Associations to the word «Frequency»


FREQUENCY, noun. (uncountable) The rate of occurrence of anything; the relationship between incidence and time period.
FREQUENCY, noun. (uncountable) The property of occurring often rather than infrequently.
FREQUENCY, noun. (countable) The quotient of the number of times \(n\) a periodic phenomenon occurs over the time \(t\) in which it occurs: \(f = n / t\).
FREQUENCY, noun. (statistics) number of times an event occurred in an experiment (absolute frequency)
FREQUENCY ASSIGNMENT, noun. (telecommunications) An authorization, given by an administration, for a radio station to use a radio frequency or radio frequency channel under specified conditions.
FREQUENCY ASSIGNMENT, noun. (telecommunications) The process of authorizing a specific frequency, group of frequencies, or frequency radio band to be used at a certain location under specified conditions, such as bandwidth, power, azimuth, duty cycle, or modulation.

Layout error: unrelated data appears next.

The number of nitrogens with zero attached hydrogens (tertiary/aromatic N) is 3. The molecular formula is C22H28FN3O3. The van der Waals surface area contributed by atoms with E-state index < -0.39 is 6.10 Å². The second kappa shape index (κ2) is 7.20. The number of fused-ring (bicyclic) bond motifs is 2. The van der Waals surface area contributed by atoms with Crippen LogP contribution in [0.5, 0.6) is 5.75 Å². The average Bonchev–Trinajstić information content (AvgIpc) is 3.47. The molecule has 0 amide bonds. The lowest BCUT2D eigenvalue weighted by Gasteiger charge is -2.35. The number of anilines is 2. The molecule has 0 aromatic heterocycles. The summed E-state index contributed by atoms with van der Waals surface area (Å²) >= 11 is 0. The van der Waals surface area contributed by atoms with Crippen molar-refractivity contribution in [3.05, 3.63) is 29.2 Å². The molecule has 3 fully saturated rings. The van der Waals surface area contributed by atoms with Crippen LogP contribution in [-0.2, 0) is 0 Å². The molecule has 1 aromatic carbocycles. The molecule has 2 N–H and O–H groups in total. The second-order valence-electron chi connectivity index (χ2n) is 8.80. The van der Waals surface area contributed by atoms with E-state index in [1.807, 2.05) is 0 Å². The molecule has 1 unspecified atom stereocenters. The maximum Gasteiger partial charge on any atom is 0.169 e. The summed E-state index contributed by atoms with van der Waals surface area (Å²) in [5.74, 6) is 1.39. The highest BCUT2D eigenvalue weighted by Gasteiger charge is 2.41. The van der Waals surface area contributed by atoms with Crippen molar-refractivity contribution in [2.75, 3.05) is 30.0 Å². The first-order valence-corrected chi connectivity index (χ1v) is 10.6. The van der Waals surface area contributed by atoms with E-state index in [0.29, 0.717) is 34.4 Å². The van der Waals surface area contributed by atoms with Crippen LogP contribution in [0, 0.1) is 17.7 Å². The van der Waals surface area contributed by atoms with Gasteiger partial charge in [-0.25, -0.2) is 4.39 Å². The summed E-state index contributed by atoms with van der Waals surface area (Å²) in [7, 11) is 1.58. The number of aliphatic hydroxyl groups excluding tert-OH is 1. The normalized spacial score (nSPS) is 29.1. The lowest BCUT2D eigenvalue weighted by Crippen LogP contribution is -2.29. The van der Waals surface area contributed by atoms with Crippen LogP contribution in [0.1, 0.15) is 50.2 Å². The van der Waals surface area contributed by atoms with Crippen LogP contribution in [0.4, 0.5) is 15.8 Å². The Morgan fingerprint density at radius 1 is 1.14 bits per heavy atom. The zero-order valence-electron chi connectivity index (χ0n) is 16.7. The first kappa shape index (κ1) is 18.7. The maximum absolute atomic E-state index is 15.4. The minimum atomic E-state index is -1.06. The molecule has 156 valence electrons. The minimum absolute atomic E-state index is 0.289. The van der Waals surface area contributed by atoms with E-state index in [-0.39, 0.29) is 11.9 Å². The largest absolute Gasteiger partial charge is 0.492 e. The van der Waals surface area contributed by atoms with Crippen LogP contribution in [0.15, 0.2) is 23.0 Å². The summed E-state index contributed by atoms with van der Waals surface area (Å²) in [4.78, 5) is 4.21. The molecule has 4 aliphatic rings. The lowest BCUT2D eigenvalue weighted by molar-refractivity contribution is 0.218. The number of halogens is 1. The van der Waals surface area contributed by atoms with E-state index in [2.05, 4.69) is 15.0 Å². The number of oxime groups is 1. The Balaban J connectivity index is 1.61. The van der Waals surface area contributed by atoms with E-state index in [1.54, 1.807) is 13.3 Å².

FREQUENCY CHANNEL, noun. The band used by one customer, among the given total frequency spectrum.
FREQUENCY MODULATION, noun. (sound) (radio) the use of a modulating wave to vary the instantaneous frequency of a carrier wave
FREQUENCY MODULATIONS, noun. Plural of frequency modulation
FREQUENCY MULTIPLIER, noun. An electronic circuit that produces an output frequency that is an integral multiple of an input frequency
FREQUENCY MULTIPLIERS, noun. Plural of frequency multiplier
FREQUENCY SHIFT KEYING, noun. Alternative spelling of frequency-shift keying

Dictionary definition

FREQUENCY, noun. The number of occurrences within a given time period; "the frequency of modulation was 40 cycles per second"; "the frequency of his seizures increased as he grew older".
FREQUENCY, noun. The ratio of the number of observations in a statistical category to the total number of observations.
FREQUENCY, noun. The number of observations in a given statistical category.

Wise words

We should have a great fewer disputes in the world if words were taken for what they are, the signs of our ideas only, and not for things themselves.
John Locke